What Every Internet User Should Know About Cross-Site Scripting Attacks

In today's digital age, we rely on the Internet for almost everything, from shopping to communication to entertainment. However, there is a dark side to the web, where cybercriminals lurk, looking for any vulnerabilities they can exploit. Cross-site scripting (XSS) attacks are a prime example of such nasty tools used by malicious attackers to gain access to websites and steal sensitive information.

In this article, we will take a deep dive into cross-site scripting attacks, what they are, how they work, and how you can protect yourself from them.

## What is a cross-site scripting attack?

Cross-site scripting (XSS) is a type of cyberattack that targets web applications by injecting malicious code into the target website. The attacker injects a script into a web page that is then executed by unsuspecting users who visit that site. This means that an attacker can exploit vulnerabilities in a site's code to inject their own code, giving them access to sensitive user information or control of the site itself.

XSS attacks exploit the functionality of modern web applications, which allow users to interact with websites using scripts. These scripts can be used to customize and improve the user experience, making sites more interactive and user-friendly. However, malicious actors can use these same scripts to steal data or execute unwanted actions.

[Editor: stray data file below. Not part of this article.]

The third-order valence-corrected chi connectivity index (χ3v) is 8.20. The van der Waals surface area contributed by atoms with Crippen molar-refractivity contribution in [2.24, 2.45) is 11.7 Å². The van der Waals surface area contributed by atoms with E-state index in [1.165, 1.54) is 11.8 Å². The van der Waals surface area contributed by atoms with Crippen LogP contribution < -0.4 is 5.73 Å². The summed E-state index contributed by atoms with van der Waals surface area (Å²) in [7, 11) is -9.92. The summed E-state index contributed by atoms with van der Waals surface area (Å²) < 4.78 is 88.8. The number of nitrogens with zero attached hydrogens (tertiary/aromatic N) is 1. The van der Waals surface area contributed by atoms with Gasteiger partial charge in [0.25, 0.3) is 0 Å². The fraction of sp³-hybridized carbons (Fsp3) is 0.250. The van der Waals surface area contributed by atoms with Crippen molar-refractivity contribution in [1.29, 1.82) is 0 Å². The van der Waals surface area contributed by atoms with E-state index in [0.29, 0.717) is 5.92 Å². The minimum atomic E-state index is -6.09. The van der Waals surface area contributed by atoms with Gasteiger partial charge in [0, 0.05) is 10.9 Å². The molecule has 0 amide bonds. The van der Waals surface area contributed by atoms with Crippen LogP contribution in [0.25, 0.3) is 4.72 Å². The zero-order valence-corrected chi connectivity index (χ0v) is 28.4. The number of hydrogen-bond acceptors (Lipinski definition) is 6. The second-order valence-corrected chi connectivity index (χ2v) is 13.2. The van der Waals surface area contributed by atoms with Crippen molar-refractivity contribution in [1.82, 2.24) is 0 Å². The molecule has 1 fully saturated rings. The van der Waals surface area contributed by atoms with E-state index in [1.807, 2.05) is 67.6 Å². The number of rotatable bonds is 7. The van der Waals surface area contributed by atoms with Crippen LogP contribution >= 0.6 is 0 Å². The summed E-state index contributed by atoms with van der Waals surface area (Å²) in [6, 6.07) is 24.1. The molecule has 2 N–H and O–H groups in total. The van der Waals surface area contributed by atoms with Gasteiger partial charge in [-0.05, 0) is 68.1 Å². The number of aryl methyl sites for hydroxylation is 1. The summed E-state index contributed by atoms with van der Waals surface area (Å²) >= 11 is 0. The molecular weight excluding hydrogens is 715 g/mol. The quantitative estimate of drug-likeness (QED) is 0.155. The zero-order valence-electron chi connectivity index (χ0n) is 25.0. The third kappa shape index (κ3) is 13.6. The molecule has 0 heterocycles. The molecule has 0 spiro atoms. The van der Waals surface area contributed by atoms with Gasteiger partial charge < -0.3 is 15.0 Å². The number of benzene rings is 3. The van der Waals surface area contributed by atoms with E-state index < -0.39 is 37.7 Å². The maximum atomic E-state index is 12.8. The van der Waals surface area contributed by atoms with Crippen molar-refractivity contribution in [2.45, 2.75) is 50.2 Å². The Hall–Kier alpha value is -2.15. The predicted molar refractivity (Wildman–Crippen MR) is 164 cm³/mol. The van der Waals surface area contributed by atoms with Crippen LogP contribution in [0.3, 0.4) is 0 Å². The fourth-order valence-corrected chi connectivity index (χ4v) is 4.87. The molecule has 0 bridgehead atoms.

## How does a cross-site scripting attack work?

To understand how a cross-site scripting attack works, let us consider an example. Suppose a hacker wants to gain access to a popular social networking site. They might begin by using a search engine to look for vulnerable pages on the site they can exploit.

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Once the attacker finds such a page, they'll inject their malicious script into the site's code through the vulnerability. This script is usually written in JavaScript, which is widely used in web development, and can perform a number of actions, such as stealing login credentials and session cookies, or redirecting the user to another site where they can be subjected to further attacks.

When a user visits the site and interacts with the script, their browser executes it, allowing the attacker to access their information. One of the key issues with XSS attacks is that they can be hard to detect since the script code is often embedded in the middle of a webpage.

## Types of cross-site scripting attacks

There are two main types of cross-site scripting attacks: persistent and reflected.

### Persistent XSS attack

A persistent XSS attack arises when a malicious script is injected into a site's database and is executed every time a user visits the site. This type of XSS attack can have a long-lasting impact since the script remains present in the site's code regardless of whether or not the user has logged out.